Is Vladimir Putin's adolescent Russia ever going to grow up?

It's now 21 years since the end of the Soviet Union, but Russia's politics are still strikingly teenage in nature.

That year, autumn sneaked up and ended a hot summer. By the end of August, the evenings were already damp and dark.

In many countries, the age of 21 is considered a time when you understand at least a little of who you are, and what you would like to be. 21 years after the end of the Soviet Union, Russia still seems to lack a clear idea of what it wants to be when it grows up.

One enduring symbol of that uncertainty is an absence which has persisted since the damp end to the summer of 1991. Then, as the Communist Party’s grip on power was loosened for the last time, demonstrators tore down the statue of Felix Dzerzhinsky, founder of the forerunner of the KGB. It was the ultimate insult to the secret police, for the monument had stood in Lubyanka Square in front of their headquarters.

The place where the statue stood remains empty. The country has not decided what it stands for. Russia is like the 21-year-old who has put away some childish things, but not abandoned adolescent uncertainty, or rashness.

The jailing of Pussy Riot is the most obvious recent example. Rashness persists in the Kremlin’s idea of news management, in spite of the highly-paid western PRs they have, for years now, hired to make themselves look good.

Should Pussy Riot have been sent down for playing up in the cathedral? Many western observers seem to think the punk protesters were hard done by. 

Whatever your opinion, it seems the Russian authorities made a mess of the way they handled it: show your mates how tough you are, and don’t worry until later about what anyone else things – almost a typical adolescent attitude. A lesser punishment would not have been nearly such big news.

The forerunners of this winter’s protests demanding fair elections were those led by the former world chess champion, Garry Kasparov, and a motley collection of other opponents of Vladimir Putin.

In the oil boom times of 2006-7, they struggled to attract even a couple of thousand demonstrators to their rallies in the heart of a city of millions.

Hugely outnumbering the protesters, riot police came by the busload. When not standing steely-faced behind their shields, they could be chatty – perhaps glad of the trip to the capital. "Do you get paid extra for working on a Saturday?" one asked me once on a sleety December afternoon.

"No," I replied.

"We do," he smirked, shoving his shield into the back of a van, his shift finished.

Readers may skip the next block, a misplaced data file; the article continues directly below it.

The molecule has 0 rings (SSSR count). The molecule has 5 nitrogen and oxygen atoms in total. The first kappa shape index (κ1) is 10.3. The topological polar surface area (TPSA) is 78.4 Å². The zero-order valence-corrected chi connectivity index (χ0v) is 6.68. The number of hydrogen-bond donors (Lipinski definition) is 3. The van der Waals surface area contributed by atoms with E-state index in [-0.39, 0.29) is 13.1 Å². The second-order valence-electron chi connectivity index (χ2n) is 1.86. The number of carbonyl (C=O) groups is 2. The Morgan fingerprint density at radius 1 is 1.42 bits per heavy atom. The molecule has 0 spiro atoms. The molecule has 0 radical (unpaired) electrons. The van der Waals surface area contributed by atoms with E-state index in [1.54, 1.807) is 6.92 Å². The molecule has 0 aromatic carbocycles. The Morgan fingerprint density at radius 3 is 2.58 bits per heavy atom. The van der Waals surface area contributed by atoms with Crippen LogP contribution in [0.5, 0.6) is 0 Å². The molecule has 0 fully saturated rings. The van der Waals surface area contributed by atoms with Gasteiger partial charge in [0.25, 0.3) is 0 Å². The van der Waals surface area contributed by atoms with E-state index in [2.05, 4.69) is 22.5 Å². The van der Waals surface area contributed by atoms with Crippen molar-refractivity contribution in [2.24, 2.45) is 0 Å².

A senior member of the Presidential administration once asked me why western journalists bothered to cover such small demonstrations. I replied that it was not the demonstrations which were newsworthy, but the police response.

It was the same overreaction in the handling of the Pussy Riot trial. The lesson in how to turn a stunt into an international story would have dismayed any PR trying to make Russia look good.

As part of my research for a chapter in my new book, Reporting Conflict, on the role of PR agents in contemporary coverage of war, I sought out a former BBC colleague who had the insider’s knowledge. Angus Roxburgh was a former Moscow correspondent who later spent time advising President Putin’s administration on their international media image.                  

"They didn’t really understand it," he recalled. "We taught them what we could, but they came into it with strange ideas about how the western press worked. I think they felt that everybody else did do it, that all other governments had PR people working for them as well – but didn’t completely understand it."

They still don’t. The way that the Kremlin projects itself on the international stage frequently suggests an adolescent combination of "don’t know, don’t care".

President Medvedev may have left office mocked as his powerful mentor’s marionette, but  his presidency – even if Vladimir Putin remained in charge in reality – should be remembered for one important idea: "legal nihilism". More than once, Mr Medvedev identified this as the main problem facing his country – manifesting itself in massive corruption, and a total absence of principle in public life.

That’s why last winter’s protests were such a nightmare for the Kremlin. Here were people who believed in something – and it was not Russia’s leadership.   

Twenty one years into their new existence, at least part of the Russian electorate is growing up. The political elite still snarls like the punk youth they profess to despise.     

They will get away with it as long as people put up with it. "Russian armies can’t march into other countries while Russian shoppers carry on marching into Selfridges," David Cameron declared in 2008 when Russia went to war with Georgia.

Yet no one will do anything as long as British companies keep making money in Russia, or entertain the hope of doing so. Britain ended up looking impotent over the 2006 murder in London of Alexander Litvinenko; the west as a whole looked toothless over civilian casualties in Chechnya in the 1990s.

Change, if and when it comes, will have to come from inside Russia. Despite the coverage which the Pussy Riot case got outside the country, it did not inspire the same passions within – at least not on a wide scale.

Russians whose childhoods were the late Soviet period, and the bandit capitalism which followed, and who are now in their 30s, might be expected to be the revolutionary class. In some cases – those who are active in the protest movement - they are. In others, memories of the chaos of their early years makes them wary of radical change. Those with the education, skills, and contacts, seem often to have chosen to emigrate rather than demonstrate.   

21 years later, the events of 1991 still cast a shadow over Russia. The secret police remember losing the statue of their founder. In the shape of Mr Putin and others, they recovered their power, while remembering that it once vanished. That explains their reluctance to let any dissent – even a punk protest – go unpunished.